A League of Their Own

Player Rotation to the fore in opening rounds of NHL
Brian Flannery at Semple Stadium

Derek McGrath did warn us that this was going to be different. The change in Championship structure has seen Waterford taking a completely different approach to this season’s National League.
There are only three trophies on offer in top class hurling, All-Ireland, Munster and League but they are decidedly in that order of importance: possibly now more than ever before.
Waterford’s League record during Derek McGrath’s reign to date reads: Relegated, Winners, Finalists and Quarter Finalists.

But, two games into the new campaign, the imperative for the 2018 League season appears to be in allocating sufficient game time to the entire 35-man panel with winning games at this time of year apparently a distant second.The bainisteoir has told supporters that not using a single substitute in the opening game against Wexford was not an attempt at being “smart”. And the mainly reserve side selected for the Tipperary game was a necessary evil rather than any “disrespect” to the League or a display of “arrogance” to the hurling world.

Waterford’s Colin Dunford takes man, ball and hurley forward against Tipperary’s Paudie Feehan at Semple Stadium on Saturday last. See Sport 2-4 for more. 		| Photo: Noel Browne

Waterford’s Colin Dunford takes man, ball and hurley forward against Tipperary’s Paudie Feehan at Semple Stadium on Saturday last. See Sport 2-4 for more. | Photo: Noel Browne


As Derek McGrath so eloquently put it, what’s the point in having so many players on the panel if you don’t use them? And if you don’t give players game time now, when’s it going to happen?
Tipperary boss Mick Ryan has echoed these sentiments citing his need to build strength in depth as the main motive for his match day tinkering. Ryan firmly believes that he will need 25 to 26 players to manage the hectic schedule of Munster Championship games come May and June.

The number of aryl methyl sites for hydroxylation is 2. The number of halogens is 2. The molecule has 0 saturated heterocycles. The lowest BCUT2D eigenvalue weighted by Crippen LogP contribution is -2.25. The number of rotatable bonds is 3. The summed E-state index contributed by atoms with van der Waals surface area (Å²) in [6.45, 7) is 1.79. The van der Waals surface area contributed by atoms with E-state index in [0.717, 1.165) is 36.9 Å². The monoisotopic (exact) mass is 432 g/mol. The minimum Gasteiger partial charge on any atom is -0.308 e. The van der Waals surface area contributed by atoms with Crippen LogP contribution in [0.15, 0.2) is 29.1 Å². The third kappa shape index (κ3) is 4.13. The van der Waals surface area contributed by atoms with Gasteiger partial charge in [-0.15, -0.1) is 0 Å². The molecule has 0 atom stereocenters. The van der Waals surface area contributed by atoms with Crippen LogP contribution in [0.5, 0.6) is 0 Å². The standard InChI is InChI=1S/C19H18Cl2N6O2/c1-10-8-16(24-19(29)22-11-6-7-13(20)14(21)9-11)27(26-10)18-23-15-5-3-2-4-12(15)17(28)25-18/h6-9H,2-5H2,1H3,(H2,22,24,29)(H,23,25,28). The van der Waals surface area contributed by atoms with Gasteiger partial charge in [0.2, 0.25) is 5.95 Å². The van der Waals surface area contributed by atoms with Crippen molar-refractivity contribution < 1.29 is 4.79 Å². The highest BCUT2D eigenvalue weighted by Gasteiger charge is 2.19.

The Tipp manager told us in his post-game interview that wearing the jersey is a privilege but one that can’t be taken for granted. The Premier had two outfield debutants against Clare, Tom Fox and Ger Browne. Fox was withdrawn before half-time with Browne also failing to see the game out. Neither were handed a jersey for the Waterford game.

Another team very much in experimental mode is Brian Cody’s Kilkenny. In the Cats’ case you get the feeling that player rotation is out of necessity rather than design.
There is no doubt that Kilkenny have come back to the pack and the black n’ amber is no longer scarring anyone. The former kingpins have been competitive in both their opening games yet they remain pointless and only off the bottom of Division 1A on score difference.
There’s little doubt too that this is Cody’s greatest challenge, trying to win when you no longer have the best players.

Funnily enough the two sides, Wexford and Clare who have invested most in the League remain unbeaten and in pole position to advance to the knock-out stages. Wexford are keen to consolidate their newly attained position at hurling’s top table while the Banner seeks more titles while their ‘golden generation’ are still ‘golden’.
Time on the pitch is valuable and wearing the jersey is indeed an honour. Only time will tell which team’s philosophy is best in a changing hurling environment.
Winning is a habit. So too is losing.

For full story see The Munster Express newspaper or
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